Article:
In a new study of younger patients hospitalized with acute myocardial infarction (AMI), investigators found disparities in clinical outcomes still exist between men and women.
Findings published in the Canadian Journal of Cardiology showed that although mortality rates after AMI were similar between the sexes, cardiovascular readmission rates and all-cause readmissions were significantly increased among women.
“Many care gaps are closing for younger women with AMI in Ontario, but readmission rates remain higher than for younger men,” said lead author Mina Madan, MD, MHS, of the Department of Medicine, University of Toronto, Toronto, ON, Canada, in a press statement.
To determine if disparities continue to exist in processes of care and clinical outcomes, Madan and colleagues studied patients with AMI aged 18-55 years who were hospitalized from April 1, 2009, to March 31, 2019, in Ontario. Investigators compared trends in comorbidities, angiographic findings, and revascularization rates in men and women. The primary outcome was 1-year all-cause mortality or readmission for unstable angina, AMI, heart failure, or stroke.
Among the 38 071 patients with AMI included in the analysis, 8077 (21.2%) were women.
Researchers found that women had increasing rates of diabetes over the study period, going from 24.8% in 2009 to 34.9% in 2018. In contrast, the rates of diabetes among men increased from 18.2% in 2009 to 22.1% in 2018. Current smoking significantly decreased in both women and men during this time as well (women: 53.2% in 2009 to 41.7% in 2018; men: 52.7% to 43.3%), according to the study results.
Although most patients (96%) received coronary angiography, coronary revascularization was less frequent among women than men (percutaneous coronary intervention [PCI]: 61.9% vs 78.8% [P<.001]; surgery: 4.1% vs 6.0% [P<.001]).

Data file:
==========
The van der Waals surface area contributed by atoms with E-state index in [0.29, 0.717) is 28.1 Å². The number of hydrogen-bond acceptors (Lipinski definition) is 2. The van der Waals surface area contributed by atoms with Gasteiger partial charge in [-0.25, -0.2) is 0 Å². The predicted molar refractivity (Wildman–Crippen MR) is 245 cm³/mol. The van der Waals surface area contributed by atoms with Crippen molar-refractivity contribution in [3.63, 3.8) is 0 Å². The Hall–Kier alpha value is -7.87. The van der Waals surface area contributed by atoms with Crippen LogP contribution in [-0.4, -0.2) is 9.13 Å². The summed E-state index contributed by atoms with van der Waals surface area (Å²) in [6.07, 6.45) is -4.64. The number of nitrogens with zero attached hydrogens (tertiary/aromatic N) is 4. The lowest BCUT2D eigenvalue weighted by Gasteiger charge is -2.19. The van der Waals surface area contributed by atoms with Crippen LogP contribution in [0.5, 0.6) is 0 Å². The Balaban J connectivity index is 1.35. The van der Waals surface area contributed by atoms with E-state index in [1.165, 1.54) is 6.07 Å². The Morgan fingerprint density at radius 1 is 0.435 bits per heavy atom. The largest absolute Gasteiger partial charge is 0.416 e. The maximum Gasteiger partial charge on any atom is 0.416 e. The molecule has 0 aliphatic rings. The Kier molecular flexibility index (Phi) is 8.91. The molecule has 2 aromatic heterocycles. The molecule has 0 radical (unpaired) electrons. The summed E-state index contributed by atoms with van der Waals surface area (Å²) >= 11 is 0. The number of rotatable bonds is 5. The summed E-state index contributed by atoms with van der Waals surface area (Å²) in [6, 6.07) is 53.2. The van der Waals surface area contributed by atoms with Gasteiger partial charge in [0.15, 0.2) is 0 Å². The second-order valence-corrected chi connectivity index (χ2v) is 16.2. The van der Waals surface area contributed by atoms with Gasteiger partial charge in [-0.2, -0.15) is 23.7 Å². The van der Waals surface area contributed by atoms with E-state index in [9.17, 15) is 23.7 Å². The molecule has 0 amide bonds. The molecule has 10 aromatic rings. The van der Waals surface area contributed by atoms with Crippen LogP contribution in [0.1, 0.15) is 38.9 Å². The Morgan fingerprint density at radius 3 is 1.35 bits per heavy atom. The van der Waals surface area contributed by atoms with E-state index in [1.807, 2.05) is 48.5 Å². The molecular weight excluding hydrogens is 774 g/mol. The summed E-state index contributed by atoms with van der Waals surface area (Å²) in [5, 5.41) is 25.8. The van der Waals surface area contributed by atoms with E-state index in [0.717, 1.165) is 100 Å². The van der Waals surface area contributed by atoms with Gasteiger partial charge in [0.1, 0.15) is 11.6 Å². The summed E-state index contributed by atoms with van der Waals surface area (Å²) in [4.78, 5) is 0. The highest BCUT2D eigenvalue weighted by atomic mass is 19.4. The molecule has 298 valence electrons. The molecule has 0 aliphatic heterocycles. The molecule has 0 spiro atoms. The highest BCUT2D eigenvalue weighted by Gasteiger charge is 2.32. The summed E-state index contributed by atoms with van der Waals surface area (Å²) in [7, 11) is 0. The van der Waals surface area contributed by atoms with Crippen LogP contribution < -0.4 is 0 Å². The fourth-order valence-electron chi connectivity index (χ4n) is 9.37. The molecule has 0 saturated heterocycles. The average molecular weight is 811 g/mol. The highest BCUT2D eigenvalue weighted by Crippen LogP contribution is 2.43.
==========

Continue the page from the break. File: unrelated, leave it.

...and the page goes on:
“The lower rate of PCI among younger women may reflect increasing recognition of alternative pathophysiology for AMI among women in this age group,” noted Madan et al.
Women had more normal coronary anatomy than men (5.8% vs 1.7%; P<.001) and higher nonobstructive disease (22.8% vs 9.3%; P<.001) than men, added researchers.
Compared with men, the primary composite endpoint was significantly increased among women (10.0% vs 7.9%; adjusted hazard ratio [aHR], 1.11; P=.02) and was related to increased readmission rates for cardiovascular events. Furthermore, all-cause hospital readmission was significantly higher among women than men (25.8% vs 21.1%, aHR, 1.34; P<.001).
“This may reflect the higher risk profile we observed among younger women in our study compared with younger men or support the notion that younger women may benefit from earlier follow-up care and better support networks that could reduce the need for readmissions soon after discharge,” concluded Madan in the release.
Reference: Madan M, Qui F, Sud M, et al. Clinical outcomes in younger women hospitalized with an acute myocardial infarction: A contemporary population-level analysis. Canadian Journal of Cardiology. Published online October 4, 2022. doi:10.1016/j.cjca.2022.06.023